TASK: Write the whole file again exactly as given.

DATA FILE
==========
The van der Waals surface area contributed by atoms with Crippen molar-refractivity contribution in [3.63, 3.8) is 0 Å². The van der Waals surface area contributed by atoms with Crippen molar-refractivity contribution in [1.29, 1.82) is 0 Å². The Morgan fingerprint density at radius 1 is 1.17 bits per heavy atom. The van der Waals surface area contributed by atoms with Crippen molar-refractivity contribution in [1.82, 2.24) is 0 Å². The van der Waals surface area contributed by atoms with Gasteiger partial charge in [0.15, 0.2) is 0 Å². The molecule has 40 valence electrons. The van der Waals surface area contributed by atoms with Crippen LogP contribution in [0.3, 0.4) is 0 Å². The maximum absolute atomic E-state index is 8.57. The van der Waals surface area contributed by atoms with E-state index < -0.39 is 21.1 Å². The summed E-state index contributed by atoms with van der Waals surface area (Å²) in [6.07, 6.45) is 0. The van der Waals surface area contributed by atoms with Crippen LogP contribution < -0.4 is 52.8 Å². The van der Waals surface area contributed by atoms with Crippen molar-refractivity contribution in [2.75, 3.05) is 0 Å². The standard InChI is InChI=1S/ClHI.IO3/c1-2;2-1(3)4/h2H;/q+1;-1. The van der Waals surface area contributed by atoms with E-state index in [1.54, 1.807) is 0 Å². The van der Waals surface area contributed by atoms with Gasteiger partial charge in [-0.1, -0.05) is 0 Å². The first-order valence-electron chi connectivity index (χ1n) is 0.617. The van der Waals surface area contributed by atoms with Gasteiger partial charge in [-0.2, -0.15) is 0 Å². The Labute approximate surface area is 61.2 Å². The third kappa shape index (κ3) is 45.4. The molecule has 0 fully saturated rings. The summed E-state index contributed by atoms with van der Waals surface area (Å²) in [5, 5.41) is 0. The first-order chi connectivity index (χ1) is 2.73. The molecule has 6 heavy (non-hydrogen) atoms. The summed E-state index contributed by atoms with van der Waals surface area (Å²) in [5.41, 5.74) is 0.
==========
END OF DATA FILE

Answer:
The van der Waals surface area contributed by atoms with Crippen molar-refractivity contribution in [3.63, 3.8) is 0 Å². The van der Waals surface area contributed by atoms with Crippen molar-refractivity contribution in [1.29, 1.82) is 0 Å². The Morgan fingerprint density at radius 1 is 1.17 bits per heavy atom. The van der Waals surface area contributed by atoms with Crippen molar-refractivity contribution in [1.82, 2.24) is 0 Å². The van der Waals surface area contributed by atoms with Gasteiger partial charge in [0.15, 0.2) is 0 Å². The molecule has 40 valence electrons. The van der Waals surface area contributed by atoms with Crippen LogP contribution in [0.3, 0.4) is 0 Å². The maximum absolute atomic E-state index is 8.57. The van der Waals surface area contributed by atoms with E-state index < -0.39 is 21.1 Å². The summed E-state index contributed by atoms with van der Waals surface area (Å²) in [6.07, 6.45) is 0. The van der Waals surface area contributed by atoms with Crippen LogP contribution < -0.4 is 52.8 Å². The van der Waals surface area contributed by atoms with Crippen molar-refractivity contribution in [2.75, 3.05) is 0 Å². The standard InChI is InChI=1S/ClHI.IO3/c1-2;2-1(3)4/h2H;/q+1;-1. The van der Waals surface area contributed by atoms with E-state index in [1.54, 1.807) is 0 Å². The van der Waals surface area contributed by atoms with Gasteiger partial charge in [-0.1, -0.05) is 0 Å². The first-order valence-electron chi connectivity index (χ1n) is 0.617. The van der Waals surface area contributed by atoms with Gasteiger partial charge in [-0.2, -0.15) is 0 Å². The Labute approximate surface area is 61.2 Å². The third kappa shape index (κ3) is 45.4. The molecule has 0 fully saturated rings. The summed E-state index contributed by atoms with van der Waals surface area (Å²) in [5, 5.41) is 0. The first-order chi connectivity index (χ1) is 2.73. The molecule has 6 heavy (non-hydrogen) atoms. The summed E-state index contributed by atoms with van der Waals surface area (Å²) in [5.41, 5.74) is 0.